defamatory statement, falseness, communicated to another, injury
defamatory statement
statement is likely to harm another person's reputation
falseness (defamation)
must be false to by defamatory
communicated (defamation)
statement must be communicated to at least one other person besides the defendant
injury (defamation)
in slander cases, plaintiff must show some injury; in libel cases, law is willing to assume injury
opinion (defamation)
opinion is generally a valid defense in a defamation case
public personalities and defamation
must prove actual malice
actual malice
defendant knew that that his statement was false and acted with reckless disregard of the truth
false imprisonment
intentional restraint of another person without reasonable cause or consent
intentional offensive touching
an action that causes another person to fear an imminent battery
injuring someone by deliberate deception
intentional infliction of emotional distress
extreme and outrageous conduct that causes serious emotional harm
compensatory damages
intended to restore the plaintiff to the position he was in before he defendants conduct caused injury
single recovery principle
requires a court to settle a legal case once and for all, by awarding a lump sum for past and future expenses
punitive damages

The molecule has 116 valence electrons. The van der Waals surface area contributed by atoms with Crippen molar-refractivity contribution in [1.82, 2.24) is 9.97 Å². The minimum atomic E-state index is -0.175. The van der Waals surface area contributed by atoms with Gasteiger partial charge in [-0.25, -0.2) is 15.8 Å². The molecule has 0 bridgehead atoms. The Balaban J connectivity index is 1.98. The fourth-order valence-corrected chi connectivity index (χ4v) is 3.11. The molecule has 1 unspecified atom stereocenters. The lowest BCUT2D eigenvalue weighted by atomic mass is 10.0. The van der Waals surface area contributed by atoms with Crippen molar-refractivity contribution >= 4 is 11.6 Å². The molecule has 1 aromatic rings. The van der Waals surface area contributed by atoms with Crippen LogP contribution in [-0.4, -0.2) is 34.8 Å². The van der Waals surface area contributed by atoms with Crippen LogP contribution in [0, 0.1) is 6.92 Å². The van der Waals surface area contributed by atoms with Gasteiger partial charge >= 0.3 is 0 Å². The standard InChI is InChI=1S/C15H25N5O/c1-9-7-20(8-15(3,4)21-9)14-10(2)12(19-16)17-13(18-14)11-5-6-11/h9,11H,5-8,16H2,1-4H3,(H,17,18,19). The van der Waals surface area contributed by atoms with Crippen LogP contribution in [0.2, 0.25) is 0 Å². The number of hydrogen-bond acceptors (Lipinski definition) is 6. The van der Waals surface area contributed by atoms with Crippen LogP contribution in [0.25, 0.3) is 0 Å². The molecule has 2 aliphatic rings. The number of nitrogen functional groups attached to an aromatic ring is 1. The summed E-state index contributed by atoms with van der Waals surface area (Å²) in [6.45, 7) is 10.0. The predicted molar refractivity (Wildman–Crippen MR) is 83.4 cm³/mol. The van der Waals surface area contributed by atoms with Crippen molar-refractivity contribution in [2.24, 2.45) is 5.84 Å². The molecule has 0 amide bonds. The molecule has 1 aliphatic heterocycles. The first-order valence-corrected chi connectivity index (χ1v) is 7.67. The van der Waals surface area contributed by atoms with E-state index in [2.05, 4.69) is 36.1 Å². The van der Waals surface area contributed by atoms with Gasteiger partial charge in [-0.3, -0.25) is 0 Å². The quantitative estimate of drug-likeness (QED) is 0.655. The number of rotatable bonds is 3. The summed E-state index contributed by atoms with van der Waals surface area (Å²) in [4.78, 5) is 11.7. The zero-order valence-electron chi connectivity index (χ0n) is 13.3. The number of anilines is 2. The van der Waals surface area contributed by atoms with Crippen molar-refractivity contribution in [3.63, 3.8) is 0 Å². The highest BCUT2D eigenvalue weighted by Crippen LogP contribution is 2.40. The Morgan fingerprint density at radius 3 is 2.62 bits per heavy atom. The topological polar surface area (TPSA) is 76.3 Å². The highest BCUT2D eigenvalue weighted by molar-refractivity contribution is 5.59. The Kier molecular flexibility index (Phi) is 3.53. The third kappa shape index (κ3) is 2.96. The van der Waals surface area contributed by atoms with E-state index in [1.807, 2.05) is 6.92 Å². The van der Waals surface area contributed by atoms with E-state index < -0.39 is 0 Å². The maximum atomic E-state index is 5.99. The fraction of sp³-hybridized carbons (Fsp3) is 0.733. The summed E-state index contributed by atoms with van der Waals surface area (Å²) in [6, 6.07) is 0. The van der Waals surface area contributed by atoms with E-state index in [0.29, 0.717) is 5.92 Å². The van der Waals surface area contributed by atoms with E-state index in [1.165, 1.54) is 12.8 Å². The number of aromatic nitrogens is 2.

punish the defendant for conduct that is extreme and outrageous
into someones life is a tort if a reasonable person would find it offensive
commercial exploitation
prohibits the unauthorized use of another person's likeness or voice for business purposes
duty of due care, breach of duty, factual cause, foreseeable harm, injury
duty of due care (negligence)
if a defendant can foresee injury to a particular person, she has a duty to him
breach of duty (negligence)
by failing to behave the way a reasonable person would under similar circumstances
factual cause (negligence
defendants breach led to the ultimate harm
foreseeable (negligence)
injury that a reasonable person could anticipate
injury (negligence)
must be genuine, not spectulative
anyone on property without consent, no liability
anyone on the land for her own purposes but with the owner's permission, entitled to warn of hidden dangers on property
someone on property as of right because it is a public place or a business open to the public, duty of reasonable care
assumption of the risk
person who voluntarily enters a situation of obvious danger cannot complain if she is injured
contributory negligence
plaintiff who is even slightly negligent recovers nothing
comparative negligence
plaintiff may generally recover even if she is partially liable
strict liability